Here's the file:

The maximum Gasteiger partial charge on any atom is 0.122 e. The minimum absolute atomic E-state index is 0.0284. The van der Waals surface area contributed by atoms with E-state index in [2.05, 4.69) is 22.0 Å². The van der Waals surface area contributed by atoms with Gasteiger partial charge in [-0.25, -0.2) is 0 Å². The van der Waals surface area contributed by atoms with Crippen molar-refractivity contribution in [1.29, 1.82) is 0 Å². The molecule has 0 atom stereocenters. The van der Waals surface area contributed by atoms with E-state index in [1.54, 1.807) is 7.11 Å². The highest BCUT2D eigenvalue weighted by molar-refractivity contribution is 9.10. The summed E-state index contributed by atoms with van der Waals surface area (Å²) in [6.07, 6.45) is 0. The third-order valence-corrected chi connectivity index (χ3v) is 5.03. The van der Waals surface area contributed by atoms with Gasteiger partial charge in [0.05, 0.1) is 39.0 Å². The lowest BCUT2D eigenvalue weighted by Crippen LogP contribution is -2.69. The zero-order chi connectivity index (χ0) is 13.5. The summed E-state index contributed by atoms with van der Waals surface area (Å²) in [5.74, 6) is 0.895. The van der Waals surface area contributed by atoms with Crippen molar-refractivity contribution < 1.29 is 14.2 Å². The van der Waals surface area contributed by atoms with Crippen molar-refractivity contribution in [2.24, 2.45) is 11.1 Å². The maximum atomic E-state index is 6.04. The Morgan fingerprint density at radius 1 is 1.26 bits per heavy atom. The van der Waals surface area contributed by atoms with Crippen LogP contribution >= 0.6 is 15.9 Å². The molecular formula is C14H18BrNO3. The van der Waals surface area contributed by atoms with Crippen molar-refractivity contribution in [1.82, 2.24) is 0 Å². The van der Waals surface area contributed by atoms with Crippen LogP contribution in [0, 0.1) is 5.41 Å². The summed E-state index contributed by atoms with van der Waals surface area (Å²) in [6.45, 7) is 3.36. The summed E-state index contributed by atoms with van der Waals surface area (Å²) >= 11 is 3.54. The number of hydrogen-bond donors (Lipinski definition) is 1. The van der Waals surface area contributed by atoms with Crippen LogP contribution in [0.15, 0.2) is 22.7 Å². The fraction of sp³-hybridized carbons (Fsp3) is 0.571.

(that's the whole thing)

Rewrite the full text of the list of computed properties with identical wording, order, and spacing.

The maximum Gasteiger partial charge on any atom is 0.122 e. The minimum absolute atomic E-state index is 0.0284. The van der Waals surface area contributed by atoms with E-state index in [2.05, 4.69) is 22.0 Å². The van der Waals surface area contributed by atoms with Gasteiger partial charge in [-0.25, -0.2) is 0 Å². The van der Waals surface area contributed by atoms with Crippen molar-refractivity contribution in [1.29, 1.82) is 0 Å². The molecule has 0 atom stereocenters. The van der Waals surface area contributed by atoms with E-state index in [1.54, 1.807) is 7.11 Å². The highest BCUT2D eigenvalue weighted by molar-refractivity contribution is 9.10. The summed E-state index contributed by atoms with van der Waals surface area (Å²) in [6.07, 6.45) is 0. The third-order valence-corrected chi connectivity index (χ3v) is 5.03. The van der Waals surface area contributed by atoms with Gasteiger partial charge in [0.05, 0.1) is 39.0 Å². The lowest BCUT2D eigenvalue weighted by Crippen LogP contribution is -2.69. The zero-order chi connectivity index (χ0) is 13.5. The summed E-state index contributed by atoms with van der Waals surface area (Å²) in [5.74, 6) is 0.895. The van der Waals surface area contributed by atoms with Crippen molar-refractivity contribution < 1.29 is 14.2 Å². The van der Waals surface area contributed by atoms with Crippen molar-refractivity contribution in [2.24, 2.45) is 11.1 Å². The maximum atomic E-state index is 6.04. The Morgan fingerprint density at radius 1 is 1.26 bits per heavy atom. The van der Waals surface area contributed by atoms with Crippen LogP contribution >= 0.6 is 15.9 Å². The molecular formula is C14H18BrNO3. The van der Waals surface area contributed by atoms with Crippen molar-refractivity contribution in [1.82, 2.24) is 0 Å². The van der Waals surface area contributed by atoms with Crippen LogP contribution in [0, 0.1) is 5.41 Å². The summed E-state index contributed by atoms with van der Waals surface area (Å²) in [6.45, 7) is 3.36. The summed E-state index contributed by atoms with van der Waals surface area (Å²) >= 11 is 3.54. The number of hydrogen-bond donors (Lipinski definition) is 1. The van der Waals surface area contributed by atoms with Crippen LogP contribution in [0.15, 0.2) is 22.7 Å². The fraction of sp³-hybridized carbons (Fsp3) is 0.571.